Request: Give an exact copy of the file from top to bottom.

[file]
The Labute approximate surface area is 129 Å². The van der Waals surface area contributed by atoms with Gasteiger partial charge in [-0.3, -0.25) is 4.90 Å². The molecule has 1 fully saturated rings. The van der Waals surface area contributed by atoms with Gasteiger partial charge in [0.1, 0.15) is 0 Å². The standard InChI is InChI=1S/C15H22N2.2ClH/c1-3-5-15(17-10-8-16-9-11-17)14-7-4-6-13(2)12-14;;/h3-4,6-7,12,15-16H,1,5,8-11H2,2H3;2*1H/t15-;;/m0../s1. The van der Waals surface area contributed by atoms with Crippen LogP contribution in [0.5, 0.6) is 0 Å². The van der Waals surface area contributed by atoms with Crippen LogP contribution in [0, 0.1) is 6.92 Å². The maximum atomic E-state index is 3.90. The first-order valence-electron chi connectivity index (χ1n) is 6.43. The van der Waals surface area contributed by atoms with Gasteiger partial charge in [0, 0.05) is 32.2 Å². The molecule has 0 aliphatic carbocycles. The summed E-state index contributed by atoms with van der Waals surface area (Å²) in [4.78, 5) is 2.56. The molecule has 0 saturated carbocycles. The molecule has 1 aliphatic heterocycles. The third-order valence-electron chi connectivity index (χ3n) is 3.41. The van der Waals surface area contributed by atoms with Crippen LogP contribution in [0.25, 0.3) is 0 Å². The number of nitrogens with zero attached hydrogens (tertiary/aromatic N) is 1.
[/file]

The Labute approximate surface area is 129 Å². The van der Waals surface area contributed by atoms with Gasteiger partial charge in [-0.3, -0.25) is 4.90 Å². The molecule has 1 fully saturated rings. The van der Waals surface area contributed by atoms with Gasteiger partial charge in [0.1, 0.15) is 0 Å². The standard InChI is InChI=1S/C15H22N2.2ClH/c1-3-5-15(17-10-8-16-9-11-17)14-7-4-6-13(2)12-14;;/h3-4,6-7,12,15-16H,1,5,8-11H2,2H3;2*1H/t15-;;/m0../s1. The van der Waals surface area contributed by atoms with Crippen LogP contribution in [0.5, 0.6) is 0 Å². The van der Waals surface area contributed by atoms with Crippen LogP contribution in [0, 0.1) is 6.92 Å². The maximum atomic E-state index is 3.90. The first-order valence-electron chi connectivity index (χ1n) is 6.43. The van der Waals surface area contributed by atoms with Gasteiger partial charge in [0, 0.05) is 32.2 Å². The molecule has 0 aliphatic carbocycles. The summed E-state index contributed by atoms with van der Waals surface area (Å²) in [4.78, 5) is 2.56. The molecule has 0 saturated carbocycles. The molecule has 1 aliphatic heterocycles. The third-order valence-electron chi connectivity index (χ3n) is 3.41. The van der Waals surface area contributed by atoms with Crippen LogP contribution in [0.25, 0.3) is 0 Å². The number of nitrogens with zero attached hydrogens (tertiary/aromatic N) is 1.